Epilepsy is a condition of the central nervous system that primarily causes seizures. In 2015, 1.5% of the U.S. population had active epilepsy: 3 million adults and 470,000 children. Worldwide, over 50 million people live with the condition, making it one of the most common brain disorders. Epilepsy does not discriminate; both males and females of any race can develop it.
What causes epilepsy?
In around half of people with epilepsy, the cause of the condition is unknown. In many, though, the cause can be identified. Some factors that may cause epilepsy include:
- Genetics. Epilepsy can be passed from mother or father to child.
- Blow to the head. If you’ve experienced head trauma in a sports accident, car crash, or severe fall, you may develop epilepsy as a result.
- Brain tumor or stroke. Many people with brain issues have epilepsy, as brain function is affected during a stroke and with the presence of a tumor.
- Prenatal injury. If a mother’s baby is somehow harmed in the womb, it can develop a brain condition such as epilepsy.
Smoking during pregnancy
Some scientists think that smoking during pregnancy can also cause epilepsy in childhood. It’s well known that when a mother smokes during pregnancy, her baby is at risk for a number of health problems, including premature birth, birth defects, and sudden infant death syndrome (SIDS). But it turns out that smoking during pregnancy may also be linked to the development of childhood epilepsy, according to a few studies.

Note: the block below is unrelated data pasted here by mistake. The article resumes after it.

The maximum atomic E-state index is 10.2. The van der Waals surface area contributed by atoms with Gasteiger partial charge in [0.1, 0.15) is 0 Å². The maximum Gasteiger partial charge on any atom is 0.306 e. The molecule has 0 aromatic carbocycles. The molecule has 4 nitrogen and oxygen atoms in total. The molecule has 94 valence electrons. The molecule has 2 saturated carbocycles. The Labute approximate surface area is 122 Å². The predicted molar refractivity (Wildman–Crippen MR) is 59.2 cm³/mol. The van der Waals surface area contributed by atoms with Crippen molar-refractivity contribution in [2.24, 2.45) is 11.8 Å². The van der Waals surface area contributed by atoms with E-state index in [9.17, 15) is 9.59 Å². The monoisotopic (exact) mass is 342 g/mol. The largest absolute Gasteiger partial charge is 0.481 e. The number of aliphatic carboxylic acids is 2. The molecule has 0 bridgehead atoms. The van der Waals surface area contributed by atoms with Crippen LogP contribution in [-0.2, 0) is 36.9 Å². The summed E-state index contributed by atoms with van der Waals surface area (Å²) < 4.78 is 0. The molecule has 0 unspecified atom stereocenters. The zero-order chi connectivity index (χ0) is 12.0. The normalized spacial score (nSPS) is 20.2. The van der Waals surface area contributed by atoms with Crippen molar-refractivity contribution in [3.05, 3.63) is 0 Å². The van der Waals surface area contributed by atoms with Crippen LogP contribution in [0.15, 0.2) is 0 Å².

Two studies proving a link
One study examined medical data from two groups (cohorts) of children born at two separate hospitals in Denmark. The first cohort consisted of 25,196 children, while the second was made up of 10,400 children. Scientists then compared their medical data, which included statistics on exposure to tobacco and alcohol during pregnancy, with a second dataset on febrile seizures. Febrile seizures are a type of seizure caused by a high fever in children that has been linked to epilepsy–children who have a history of simple febrile seizures have a 1 in 50 chance of developing epilepsy at some point in their lives, while kids with a history of complex febrile seizures have a 1 in 20 risk.
In the first cohort, the scientists found that children exposed in the womb to ten or more cigarettes a day had an increased risk of febrile seizures. In the second cohort however, they found no association.
A second study found a much stronger link between epilepsy in childhood and smoking during pregnancy. Researchers at King’s College London decided to examine the potential relationship between childhood epilepsy and mothers’ tobacco use while pregnant. The scientists focused on a particular type of epilepsy called Benign Childhood Epilepsy with Centro-temporal Spikes (BECTS), which makes up 23% of all childhood epilepsy cases. After a period of study, the scientists were able to narrow down an environmental risk factor for BECTS–smoking during pregnancy. They also discovered that a certain gene called CHRNA5 was associated with risk of childhood epilepsy, variations in which have been linked to dependence on nicotine as well as lung disease caused by tobacco use.
Specifically, the researchers discovered that children of mothers who smoked while pregnant had a nearly four-fold increased risk of developing BECTS, proving a solid link between tobacco smoking and epilepsy in childhood. The scientists published their research in The Lancet in July 2020.
From the data we have, it appears that smoking during pregnancy can, in fact, increase a child’s risk of developing epilepsy. If the risk of birth defects isn’t enough to dissuade mothers from smoking while pregnant, perhaps the results of these two studies will encourage them to quit.